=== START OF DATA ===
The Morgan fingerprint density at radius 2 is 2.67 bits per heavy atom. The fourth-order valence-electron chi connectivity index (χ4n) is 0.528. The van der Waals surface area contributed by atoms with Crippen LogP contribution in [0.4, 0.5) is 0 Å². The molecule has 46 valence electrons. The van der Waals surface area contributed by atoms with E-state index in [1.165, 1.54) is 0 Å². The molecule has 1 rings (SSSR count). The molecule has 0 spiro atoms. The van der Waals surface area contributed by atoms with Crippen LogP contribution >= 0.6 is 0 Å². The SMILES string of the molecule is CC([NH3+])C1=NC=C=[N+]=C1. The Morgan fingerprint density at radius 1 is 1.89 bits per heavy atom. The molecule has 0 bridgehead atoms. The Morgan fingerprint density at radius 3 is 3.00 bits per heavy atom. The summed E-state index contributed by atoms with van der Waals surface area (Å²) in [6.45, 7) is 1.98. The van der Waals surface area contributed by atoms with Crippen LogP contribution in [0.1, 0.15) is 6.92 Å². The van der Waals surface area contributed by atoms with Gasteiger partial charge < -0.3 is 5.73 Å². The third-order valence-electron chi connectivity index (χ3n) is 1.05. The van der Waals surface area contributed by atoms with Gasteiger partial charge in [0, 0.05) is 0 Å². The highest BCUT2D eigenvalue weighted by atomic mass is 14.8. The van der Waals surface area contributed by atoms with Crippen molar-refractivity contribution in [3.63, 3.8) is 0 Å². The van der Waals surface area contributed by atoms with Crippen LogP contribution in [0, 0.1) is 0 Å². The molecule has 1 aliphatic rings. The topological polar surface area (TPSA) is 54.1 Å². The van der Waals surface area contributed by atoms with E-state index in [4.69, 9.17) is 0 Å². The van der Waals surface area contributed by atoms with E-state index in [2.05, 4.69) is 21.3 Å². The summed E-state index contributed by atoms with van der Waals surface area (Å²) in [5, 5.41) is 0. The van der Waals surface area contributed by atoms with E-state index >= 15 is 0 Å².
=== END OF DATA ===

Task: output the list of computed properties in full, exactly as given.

The Morgan fingerprint density at radius 2 is 2.67 bits per heavy atom. The fourth-order valence-electron chi connectivity index (χ4n) is 0.528. The van der Waals surface area contributed by atoms with Crippen LogP contribution in [0.4, 0.5) is 0 Å². The molecule has 46 valence electrons. The van der Waals surface area contributed by atoms with E-state index in [1.165, 1.54) is 0 Å². The molecule has 1 rings (SSSR count). The molecule has 0 spiro atoms. The van der Waals surface area contributed by atoms with Crippen LogP contribution >= 0.6 is 0 Å². The SMILES string of the molecule is CC([NH3+])C1=NC=C=[N+]=C1. The Morgan fingerprint density at radius 1 is 1.89 bits per heavy atom. The molecule has 0 bridgehead atoms. The Morgan fingerprint density at radius 3 is 3.00 bits per heavy atom. The summed E-state index contributed by atoms with van der Waals surface area (Å²) in [6.45, 7) is 1.98. The van der Waals surface area contributed by atoms with Crippen LogP contribution in [0.1, 0.15) is 6.92 Å². The van der Waals surface area contributed by atoms with Gasteiger partial charge < -0.3 is 5.73 Å². The third-order valence-electron chi connectivity index (χ3n) is 1.05. The van der Waals surface area contributed by atoms with Gasteiger partial charge in [0, 0.05) is 0 Å². The highest BCUT2D eigenvalue weighted by atomic mass is 14.8. The van der Waals surface area contributed by atoms with Crippen molar-refractivity contribution in [3.63, 3.8) is 0 Å². The van der Waals surface area contributed by atoms with Crippen LogP contribution in [0, 0.1) is 0 Å². The molecule has 1 aliphatic rings. The topological polar surface area (TPSA) is 54.1 Å². The van der Waals surface area contributed by atoms with E-state index in [4.69, 9.17) is 0 Å². The van der Waals surface area contributed by atoms with E-state index in [2.05, 4.69) is 21.3 Å². The summed E-state index contributed by atoms with van der Waals surface area (Å²) in [5, 5.41) is 0. The van der Waals surface area contributed by atoms with E-state index >= 15 is 0 Å².